• Layer your crib mattress with a waterproof sheet, crib sheet, waterproof sheet and crib sheet. In the middle of the night, if you approach a blow out situation, all you need to do is strip the bed. You won't have to wrangle dressing the mattress again while half asleep. 

  • That for the first few weeks some babies may only sleep when they are being held. While it may be a hard time for you, enjoy those moments. Before you know it they will be a teenager not wanting anything to do with you.

  • Enjoy the nighttime feedings as much as possible.

  • Sleep isn't a luxury - it's actually a necessity. Yes, we can go with varying amounts of sleep, but you need to get sleep to function and survive. So ask for help. It takes a village, which many of us don't have anymore. Don't put yourself or baby in danger because you're sleep deprived (driving for example). Don't be a martyr. Yes, parenting is a lot of sacrifice - but you still have to take care of yourself.

  • Plan to not plan at all. By that I mean reality will almost always be different than your expectations. just go with it or you will go insane.

  • Never say never. You will do a lot of things you can't imagine before you're a parent.

  • I didn't realize with early bed times comes a lack of social life. If going out in the evenings, even just a dinner with your husband, is important to you plan and budget for babysitters now. 

  • Know that your body is freaking amazing and is way stronger than any man you'll ever meet. 

  • Falling in love with your baby is way deeper and faster than anyone you’ve ever fell in love with before. And if you don't feel it right away that's OK too. It will come, give it time.

  • I didn't know what it was like to consistently put the needs of another person before mine before becoming a parent and for that I now respect my Mom so much more.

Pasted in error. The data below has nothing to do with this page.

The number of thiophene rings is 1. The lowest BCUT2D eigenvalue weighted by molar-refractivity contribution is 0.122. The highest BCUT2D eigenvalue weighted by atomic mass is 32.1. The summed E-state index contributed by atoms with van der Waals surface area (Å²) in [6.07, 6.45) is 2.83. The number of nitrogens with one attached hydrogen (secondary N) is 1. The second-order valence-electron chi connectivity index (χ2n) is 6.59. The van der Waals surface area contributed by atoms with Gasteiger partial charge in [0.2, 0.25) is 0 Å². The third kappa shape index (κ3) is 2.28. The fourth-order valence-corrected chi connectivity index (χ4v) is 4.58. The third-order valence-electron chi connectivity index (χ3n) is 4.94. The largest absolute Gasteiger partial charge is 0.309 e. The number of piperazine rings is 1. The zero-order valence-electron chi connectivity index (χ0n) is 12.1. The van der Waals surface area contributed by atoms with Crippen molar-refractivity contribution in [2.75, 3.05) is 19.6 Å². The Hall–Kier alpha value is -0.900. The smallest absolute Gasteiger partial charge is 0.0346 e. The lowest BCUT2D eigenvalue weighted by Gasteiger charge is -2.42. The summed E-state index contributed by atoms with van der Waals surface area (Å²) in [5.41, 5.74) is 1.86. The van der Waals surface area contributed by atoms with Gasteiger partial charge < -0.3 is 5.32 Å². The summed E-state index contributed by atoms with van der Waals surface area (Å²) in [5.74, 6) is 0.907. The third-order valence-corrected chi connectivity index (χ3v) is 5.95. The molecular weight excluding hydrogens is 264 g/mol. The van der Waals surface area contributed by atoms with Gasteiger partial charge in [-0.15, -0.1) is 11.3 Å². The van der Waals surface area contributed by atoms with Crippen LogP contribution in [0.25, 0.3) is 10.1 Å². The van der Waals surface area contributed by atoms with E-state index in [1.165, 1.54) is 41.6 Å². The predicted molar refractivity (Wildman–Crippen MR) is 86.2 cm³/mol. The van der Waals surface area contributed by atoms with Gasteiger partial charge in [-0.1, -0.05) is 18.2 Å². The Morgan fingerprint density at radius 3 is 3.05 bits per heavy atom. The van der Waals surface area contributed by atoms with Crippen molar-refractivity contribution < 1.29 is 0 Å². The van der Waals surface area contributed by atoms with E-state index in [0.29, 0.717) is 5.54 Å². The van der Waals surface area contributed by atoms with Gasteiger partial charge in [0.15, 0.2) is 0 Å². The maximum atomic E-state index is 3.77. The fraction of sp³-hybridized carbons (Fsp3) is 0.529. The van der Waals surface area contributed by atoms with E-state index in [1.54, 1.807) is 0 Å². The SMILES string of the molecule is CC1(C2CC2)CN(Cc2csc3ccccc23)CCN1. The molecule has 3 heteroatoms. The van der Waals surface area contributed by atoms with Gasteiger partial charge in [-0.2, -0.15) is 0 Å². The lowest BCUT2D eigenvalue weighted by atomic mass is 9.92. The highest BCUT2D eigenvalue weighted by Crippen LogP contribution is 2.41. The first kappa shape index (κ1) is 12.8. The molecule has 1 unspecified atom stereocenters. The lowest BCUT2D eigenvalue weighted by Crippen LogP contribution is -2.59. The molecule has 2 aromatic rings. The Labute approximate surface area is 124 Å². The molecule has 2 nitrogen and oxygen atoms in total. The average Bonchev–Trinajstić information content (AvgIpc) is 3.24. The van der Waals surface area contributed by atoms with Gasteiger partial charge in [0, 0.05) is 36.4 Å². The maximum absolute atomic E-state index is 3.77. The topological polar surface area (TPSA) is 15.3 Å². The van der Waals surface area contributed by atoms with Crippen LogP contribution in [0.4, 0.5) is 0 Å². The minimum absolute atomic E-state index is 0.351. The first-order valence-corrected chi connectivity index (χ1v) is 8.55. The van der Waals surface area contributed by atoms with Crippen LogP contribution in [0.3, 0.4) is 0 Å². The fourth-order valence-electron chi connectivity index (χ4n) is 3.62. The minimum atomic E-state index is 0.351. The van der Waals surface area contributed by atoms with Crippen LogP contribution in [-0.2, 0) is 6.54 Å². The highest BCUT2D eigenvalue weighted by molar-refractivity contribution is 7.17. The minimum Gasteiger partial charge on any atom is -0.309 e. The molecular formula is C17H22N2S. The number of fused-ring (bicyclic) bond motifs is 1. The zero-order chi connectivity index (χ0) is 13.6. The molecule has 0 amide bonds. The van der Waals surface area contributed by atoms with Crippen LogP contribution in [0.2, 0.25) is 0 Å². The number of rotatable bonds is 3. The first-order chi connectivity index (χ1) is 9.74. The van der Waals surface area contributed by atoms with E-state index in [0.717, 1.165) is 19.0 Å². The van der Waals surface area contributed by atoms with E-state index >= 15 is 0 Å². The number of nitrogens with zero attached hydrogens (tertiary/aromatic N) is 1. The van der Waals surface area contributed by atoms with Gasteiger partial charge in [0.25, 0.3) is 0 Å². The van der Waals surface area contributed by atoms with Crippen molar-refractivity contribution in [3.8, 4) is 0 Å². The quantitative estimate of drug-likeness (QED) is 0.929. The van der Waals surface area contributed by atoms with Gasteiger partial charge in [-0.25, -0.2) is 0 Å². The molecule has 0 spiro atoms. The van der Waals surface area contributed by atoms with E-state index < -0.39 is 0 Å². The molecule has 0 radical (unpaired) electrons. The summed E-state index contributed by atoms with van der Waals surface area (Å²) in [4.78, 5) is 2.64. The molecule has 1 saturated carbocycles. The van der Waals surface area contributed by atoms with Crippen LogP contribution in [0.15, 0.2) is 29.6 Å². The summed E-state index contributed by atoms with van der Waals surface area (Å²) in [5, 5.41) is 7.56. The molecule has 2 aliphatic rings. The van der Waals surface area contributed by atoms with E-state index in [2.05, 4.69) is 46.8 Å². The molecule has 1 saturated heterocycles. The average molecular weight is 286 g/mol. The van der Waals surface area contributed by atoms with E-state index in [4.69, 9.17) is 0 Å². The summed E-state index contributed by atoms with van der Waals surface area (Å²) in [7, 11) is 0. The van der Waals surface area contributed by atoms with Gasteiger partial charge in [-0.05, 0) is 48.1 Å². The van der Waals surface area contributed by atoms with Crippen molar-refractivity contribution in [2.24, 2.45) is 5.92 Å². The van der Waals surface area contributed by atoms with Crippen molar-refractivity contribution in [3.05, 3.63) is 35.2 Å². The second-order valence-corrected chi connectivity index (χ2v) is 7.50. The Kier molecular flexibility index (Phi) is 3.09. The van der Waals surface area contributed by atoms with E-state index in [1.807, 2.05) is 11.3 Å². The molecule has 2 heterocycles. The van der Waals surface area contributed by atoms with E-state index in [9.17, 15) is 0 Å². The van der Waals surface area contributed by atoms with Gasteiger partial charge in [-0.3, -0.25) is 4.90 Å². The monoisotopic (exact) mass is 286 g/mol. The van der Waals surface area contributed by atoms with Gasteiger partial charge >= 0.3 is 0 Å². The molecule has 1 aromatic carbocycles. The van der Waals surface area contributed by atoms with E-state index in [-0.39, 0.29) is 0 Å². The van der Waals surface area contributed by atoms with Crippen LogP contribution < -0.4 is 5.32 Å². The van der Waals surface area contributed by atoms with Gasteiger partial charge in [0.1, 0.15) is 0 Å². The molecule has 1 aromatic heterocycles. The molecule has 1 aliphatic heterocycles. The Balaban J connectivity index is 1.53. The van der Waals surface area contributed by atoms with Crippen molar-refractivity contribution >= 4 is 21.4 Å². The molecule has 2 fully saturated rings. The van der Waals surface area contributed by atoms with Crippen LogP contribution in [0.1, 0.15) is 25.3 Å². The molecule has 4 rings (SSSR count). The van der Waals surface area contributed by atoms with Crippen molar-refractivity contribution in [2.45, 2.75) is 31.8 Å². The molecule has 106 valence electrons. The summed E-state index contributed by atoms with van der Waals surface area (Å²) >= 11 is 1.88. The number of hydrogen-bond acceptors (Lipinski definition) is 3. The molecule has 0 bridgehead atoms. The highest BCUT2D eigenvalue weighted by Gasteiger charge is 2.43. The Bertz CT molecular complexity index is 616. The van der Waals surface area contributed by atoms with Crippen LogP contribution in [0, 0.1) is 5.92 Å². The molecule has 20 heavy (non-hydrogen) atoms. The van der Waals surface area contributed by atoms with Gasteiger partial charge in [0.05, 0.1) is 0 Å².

• You'll be tired but you WILL adapt. As humans we are very resilient and can adapt to just about anything.

  • Trust your instincts.

  • You will love that baby more than air, more than yourself, and more than life. However, a little time for yourself is critical!

  • That everything will be ok. It'll all work out. You are stronger and more capable than you realized.

  • You'll obsess about them starting to talk for 18 months and about them never stopping for the next 18 years.

  • Parenting heightens every emotion: your joys will be greater and your stressors/sadness may be greater.

  • Give yourself lots of grace! You don't have to be perfect. You just need to love your kid and be good enough.

  • Ask for and accept help. Especially of you struggle with postpartum depression.

  • Parenting is constantly learning how to adapt. SO MANY different phases. Nothing lasts forever.

  • Nobody knows what they're doing. Everyone is winging it, just like you.

  • The love between a mother and child is the greatest love that exists. 

  • Other mom's want to help you and know that you are never alone.

  • Even though there may be days you are exhausted and don't want to play with blocks anymore, one look in that munchkins eyes makes you realize how much you were missing before they came among. It's pretty much the best thing ever.

  • Join a mommy and me club or class. It'll be great for your sanity, and baby.

  • Your hormones may be crazy postpartum, you'll cry for no apparent reason. That is OK.

  • That the first few weeks/months with a newborn would have been much easier if I had just done exactly what my baby needed (i.e., letting her latch as long as she wanted or holding her while she slept) instead of trying to control every single thing. I wish I just let go and did what was natural. 

  • Motherhood can be a very lonely place. But in the end it’s those moments with just you and your baby that you’d rather have above any level of company or companionship. Embrace it! They aren’t kidding when they say it goes fast. You will blink and your baby will be getting teeth and turning human walking up right! It’s crazy!

  • "Underbook" or underschedule everything. Basically plan nothing for a while so you don't feel guilty or dissappointed if you don't get to it.